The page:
Creation of a Safe and Quiet Space
Yoga also helps us to move inwards, safely and quietly. When we practice yoga, we can consciously create a safe space to explore whatever is moving through us. Yoga offers us the chance to become quiet and to listen to what is really going on within us. The mind often runs rampant, fuelling our emotions by continually validating them without deeper introspection. When we practice yoga, whether through asana practice, meditation, or through an expression of the other limbs, we are called to become more highly aware of what the mind is saying. Since the mind plays into our emotional body, this heightened level of awareness can leave us with a new understanding of what our emotions are telling us and how we can better relate to them.
The Mind-Body Connection
Even though asana practice is a physical endeavour it has a more profound impact on our mind and emotions than we might think. The mind and body are intricately connected by what we aptly call the ‘mind-body connection.’ This connection points to the understanding that the mind’s functioning influences that of the body and vice versa. When we work with one we inadvertently work with the other.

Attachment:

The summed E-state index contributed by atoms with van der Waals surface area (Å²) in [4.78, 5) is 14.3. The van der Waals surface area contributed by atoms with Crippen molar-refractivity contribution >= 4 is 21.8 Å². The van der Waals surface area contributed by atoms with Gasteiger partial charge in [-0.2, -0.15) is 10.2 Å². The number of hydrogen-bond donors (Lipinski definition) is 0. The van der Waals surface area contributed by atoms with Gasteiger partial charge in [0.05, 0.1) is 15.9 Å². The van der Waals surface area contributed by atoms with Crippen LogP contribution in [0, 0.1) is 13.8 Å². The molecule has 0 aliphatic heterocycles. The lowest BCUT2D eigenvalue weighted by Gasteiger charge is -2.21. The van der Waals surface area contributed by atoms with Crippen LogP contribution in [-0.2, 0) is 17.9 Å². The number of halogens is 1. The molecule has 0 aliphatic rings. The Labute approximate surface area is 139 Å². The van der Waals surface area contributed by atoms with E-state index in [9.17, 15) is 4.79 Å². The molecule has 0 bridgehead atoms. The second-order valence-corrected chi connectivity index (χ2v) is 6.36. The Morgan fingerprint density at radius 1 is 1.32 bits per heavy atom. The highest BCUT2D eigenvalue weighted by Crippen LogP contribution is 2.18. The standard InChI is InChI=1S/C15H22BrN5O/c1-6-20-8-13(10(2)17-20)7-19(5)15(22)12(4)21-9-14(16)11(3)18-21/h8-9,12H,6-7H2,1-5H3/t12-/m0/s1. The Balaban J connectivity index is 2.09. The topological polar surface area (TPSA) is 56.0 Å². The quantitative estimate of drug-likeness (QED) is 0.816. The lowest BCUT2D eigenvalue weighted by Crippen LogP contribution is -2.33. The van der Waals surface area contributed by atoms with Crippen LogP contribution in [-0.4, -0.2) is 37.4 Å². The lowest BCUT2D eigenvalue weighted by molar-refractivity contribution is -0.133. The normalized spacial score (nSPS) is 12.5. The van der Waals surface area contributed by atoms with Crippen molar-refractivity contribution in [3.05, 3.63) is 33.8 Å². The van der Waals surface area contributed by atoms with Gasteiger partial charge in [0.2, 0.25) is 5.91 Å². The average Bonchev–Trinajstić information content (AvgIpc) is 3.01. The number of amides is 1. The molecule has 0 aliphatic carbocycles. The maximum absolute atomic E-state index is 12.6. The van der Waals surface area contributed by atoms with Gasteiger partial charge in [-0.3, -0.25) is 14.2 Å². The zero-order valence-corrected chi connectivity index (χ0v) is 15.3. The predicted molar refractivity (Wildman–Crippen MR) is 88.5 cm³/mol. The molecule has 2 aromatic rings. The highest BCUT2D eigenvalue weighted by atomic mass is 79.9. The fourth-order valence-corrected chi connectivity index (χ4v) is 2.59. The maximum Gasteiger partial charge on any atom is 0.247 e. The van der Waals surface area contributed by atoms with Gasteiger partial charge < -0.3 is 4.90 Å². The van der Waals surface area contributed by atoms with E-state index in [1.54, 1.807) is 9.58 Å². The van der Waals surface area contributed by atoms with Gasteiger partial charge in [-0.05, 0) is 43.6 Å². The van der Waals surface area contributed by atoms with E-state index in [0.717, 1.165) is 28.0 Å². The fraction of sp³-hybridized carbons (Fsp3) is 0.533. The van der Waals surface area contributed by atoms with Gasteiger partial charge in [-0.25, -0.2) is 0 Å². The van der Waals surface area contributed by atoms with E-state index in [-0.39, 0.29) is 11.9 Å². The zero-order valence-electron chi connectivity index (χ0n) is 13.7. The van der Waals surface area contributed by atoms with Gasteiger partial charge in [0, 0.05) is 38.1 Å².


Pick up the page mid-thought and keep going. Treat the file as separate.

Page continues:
One way of understanding this connection is through the chakras. Chakras are areas of high energy within the body and yogic philosophy says there are seven main ones running from the base of the spine to the top of the head. Each chakra is associated with various bodily systems and through asana practice, we bring balance to these systems. Svadhisthana, or the sacral chakra, is associated with the pelvis and hip region. Low energy flow in this area is associated with concealed emotion, which is why various yoga poses, specifically hip openers, can stimulate the release of emotion. Asana practice including garland pose, pigeon pose, and bound angle pose are examples of hip openers that can help us to unlock tension or emotion we have stored away.